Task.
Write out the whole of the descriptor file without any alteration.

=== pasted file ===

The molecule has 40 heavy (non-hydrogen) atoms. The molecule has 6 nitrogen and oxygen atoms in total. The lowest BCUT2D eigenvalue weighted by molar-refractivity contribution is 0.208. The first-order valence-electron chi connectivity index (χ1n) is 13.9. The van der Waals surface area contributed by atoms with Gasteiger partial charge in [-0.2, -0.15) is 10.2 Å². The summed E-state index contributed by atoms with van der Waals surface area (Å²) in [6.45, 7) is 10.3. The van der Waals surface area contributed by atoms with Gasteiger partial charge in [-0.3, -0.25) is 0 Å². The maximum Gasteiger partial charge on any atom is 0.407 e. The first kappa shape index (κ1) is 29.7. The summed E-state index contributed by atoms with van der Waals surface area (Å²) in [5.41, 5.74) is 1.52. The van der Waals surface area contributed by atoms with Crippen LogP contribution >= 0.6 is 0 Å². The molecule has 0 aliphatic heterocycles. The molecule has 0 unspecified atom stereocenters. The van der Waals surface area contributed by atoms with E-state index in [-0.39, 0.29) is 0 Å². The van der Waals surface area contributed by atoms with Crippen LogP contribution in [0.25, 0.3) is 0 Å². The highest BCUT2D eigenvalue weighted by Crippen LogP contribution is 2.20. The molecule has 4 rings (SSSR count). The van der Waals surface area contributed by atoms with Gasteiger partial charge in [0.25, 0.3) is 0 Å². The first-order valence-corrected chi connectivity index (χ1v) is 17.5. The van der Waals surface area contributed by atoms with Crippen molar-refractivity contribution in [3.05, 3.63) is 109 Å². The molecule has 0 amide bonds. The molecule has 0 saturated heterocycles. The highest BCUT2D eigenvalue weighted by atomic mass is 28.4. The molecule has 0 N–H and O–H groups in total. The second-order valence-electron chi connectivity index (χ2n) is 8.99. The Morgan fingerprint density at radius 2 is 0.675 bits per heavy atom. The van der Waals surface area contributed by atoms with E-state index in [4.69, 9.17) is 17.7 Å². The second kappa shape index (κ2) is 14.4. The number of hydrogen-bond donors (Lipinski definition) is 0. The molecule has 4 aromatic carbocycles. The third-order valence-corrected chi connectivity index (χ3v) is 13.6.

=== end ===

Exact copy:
The molecule has 40 heavy (non-hydrogen) atoms. The molecule has 6 nitrogen and oxygen atoms in total. The lowest BCUT2D eigenvalue weighted by molar-refractivity contribution is 0.208. The first-order valence-electron chi connectivity index (χ1n) is 13.9. The van der Waals surface area contributed by atoms with Gasteiger partial charge in [-0.2, -0.15) is 10.2 Å². The summed E-state index contributed by atoms with van der Waals surface area (Å²) in [6.45, 7) is 10.3. The van der Waals surface area contributed by atoms with Gasteiger partial charge in [-0.3, -0.25) is 0 Å². The maximum Gasteiger partial charge on any atom is 0.407 e. The first kappa shape index (κ1) is 29.7. The summed E-state index contributed by atoms with van der Waals surface area (Å²) in [5.41, 5.74) is 1.52. The van der Waals surface area contributed by atoms with Crippen LogP contribution >= 0.6 is 0 Å². The molecule has 0 aliphatic heterocycles. The molecule has 0 unspecified atom stereocenters. The van der Waals surface area contributed by atoms with E-state index in [-0.39, 0.29) is 0 Å². The van der Waals surface area contributed by atoms with Crippen LogP contribution in [0.25, 0.3) is 0 Å². The highest BCUT2D eigenvalue weighted by Crippen LogP contribution is 2.20. The molecule has 4 rings (SSSR count). The van der Waals surface area contributed by atoms with Gasteiger partial charge in [0.25, 0.3) is 0 Å². The first-order valence-corrected chi connectivity index (χ1v) is 17.5. The van der Waals surface area contributed by atoms with Crippen molar-refractivity contribution in [3.05, 3.63) is 109 Å². The molecule has 0 amide bonds. The molecule has 0 saturated heterocycles. The highest BCUT2D eigenvalue weighted by atomic mass is 28.4. The molecule has 0 N–H and O–H groups in total. The second-order valence-electron chi connectivity index (χ2n) is 8.99. The Morgan fingerprint density at radius 2 is 0.675 bits per heavy atom. The van der Waals surface area contributed by atoms with E-state index in [4.69, 9.17) is 17.7 Å². The second kappa shape index (κ2) is 14.4. The number of hydrogen-bond donors (Lipinski definition) is 0. The molecule has 4 aromatic carbocycles. The third-order valence-corrected chi connectivity index (χ3v) is 13.6.